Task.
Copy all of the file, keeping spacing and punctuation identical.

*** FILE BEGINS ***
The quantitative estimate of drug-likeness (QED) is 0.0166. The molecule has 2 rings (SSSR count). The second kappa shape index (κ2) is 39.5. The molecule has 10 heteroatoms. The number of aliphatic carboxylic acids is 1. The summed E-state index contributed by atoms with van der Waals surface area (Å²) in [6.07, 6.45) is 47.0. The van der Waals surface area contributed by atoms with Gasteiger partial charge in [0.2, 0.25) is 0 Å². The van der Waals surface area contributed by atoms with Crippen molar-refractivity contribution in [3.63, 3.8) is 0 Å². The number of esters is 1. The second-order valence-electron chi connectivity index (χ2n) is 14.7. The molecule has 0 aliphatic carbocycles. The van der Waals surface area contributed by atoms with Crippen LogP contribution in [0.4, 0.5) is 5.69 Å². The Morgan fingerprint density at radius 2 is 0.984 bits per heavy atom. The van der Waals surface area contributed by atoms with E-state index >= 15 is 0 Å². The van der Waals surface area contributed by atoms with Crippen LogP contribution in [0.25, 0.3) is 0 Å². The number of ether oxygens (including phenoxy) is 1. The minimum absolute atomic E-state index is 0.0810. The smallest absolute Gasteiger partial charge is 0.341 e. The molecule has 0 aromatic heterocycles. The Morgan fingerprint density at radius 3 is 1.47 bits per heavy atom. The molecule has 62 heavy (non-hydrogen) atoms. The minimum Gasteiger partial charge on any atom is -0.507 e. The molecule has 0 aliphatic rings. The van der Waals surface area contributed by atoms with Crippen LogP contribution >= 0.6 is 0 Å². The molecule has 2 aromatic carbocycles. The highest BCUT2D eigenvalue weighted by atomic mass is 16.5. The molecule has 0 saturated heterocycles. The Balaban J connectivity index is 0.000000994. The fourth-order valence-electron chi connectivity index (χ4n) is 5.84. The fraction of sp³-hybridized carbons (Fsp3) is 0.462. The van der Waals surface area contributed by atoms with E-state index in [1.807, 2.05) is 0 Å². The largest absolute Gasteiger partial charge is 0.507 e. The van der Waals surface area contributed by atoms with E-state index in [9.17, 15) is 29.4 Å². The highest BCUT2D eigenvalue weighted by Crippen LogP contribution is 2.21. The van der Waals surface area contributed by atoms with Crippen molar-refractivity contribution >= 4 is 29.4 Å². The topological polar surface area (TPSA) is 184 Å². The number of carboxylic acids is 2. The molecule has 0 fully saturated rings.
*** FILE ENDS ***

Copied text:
The quantitative estimate of drug-likeness (QED) is 0.0166. The molecule has 2 rings (SSSR count). The second kappa shape index (κ2) is 39.5. The molecule has 10 heteroatoms. The number of aliphatic carboxylic acids is 1. The summed E-state index contributed by atoms with van der Waals surface area (Å²) in [6.07, 6.45) is 47.0. The van der Waals surface area contributed by atoms with Gasteiger partial charge in [0.2, 0.25) is 0 Å². The van der Waals surface area contributed by atoms with Crippen molar-refractivity contribution in [3.63, 3.8) is 0 Å². The number of esters is 1. The second-order valence-electron chi connectivity index (χ2n) is 14.7. The molecule has 0 aliphatic carbocycles. The van der Waals surface area contributed by atoms with Crippen LogP contribution in [0.4, 0.5) is 5.69 Å². The Morgan fingerprint density at radius 2 is 0.984 bits per heavy atom. The van der Waals surface area contributed by atoms with E-state index >= 15 is 0 Å². The van der Waals surface area contributed by atoms with Crippen LogP contribution in [0.25, 0.3) is 0 Å². The number of ether oxygens (including phenoxy) is 1. The minimum absolute atomic E-state index is 0.0810. The smallest absolute Gasteiger partial charge is 0.341 e. The molecule has 0 aromatic heterocycles. The Morgan fingerprint density at radius 3 is 1.47 bits per heavy atom. The molecule has 62 heavy (non-hydrogen) atoms. The minimum Gasteiger partial charge on any atom is -0.507 e. The molecule has 0 aliphatic rings. The van der Waals surface area contributed by atoms with Crippen LogP contribution >= 0.6 is 0 Å². The molecule has 2 aromatic carbocycles. The highest BCUT2D eigenvalue weighted by atomic mass is 16.5. The molecule has 0 saturated heterocycles. The Balaban J connectivity index is 0.000000994. The fourth-order valence-electron chi connectivity index (χ4n) is 5.84. The fraction of sp³-hybridized carbons (Fsp3) is 0.462. The van der Waals surface area contributed by atoms with E-state index in [1.807, 2.05) is 0 Å². The largest absolute Gasteiger partial charge is 0.507 e. The van der Waals surface area contributed by atoms with E-state index in [9.17, 15) is 29.4 Å². The highest BCUT2D eigenvalue weighted by Crippen LogP contribution is 2.21. The van der Waals surface area contributed by atoms with Crippen molar-refractivity contribution >= 4 is 29.4 Å². The topological polar surface area (TPSA) is 184 Å². The number of carboxylic acids is 2. The molecule has 0 fully saturated rings.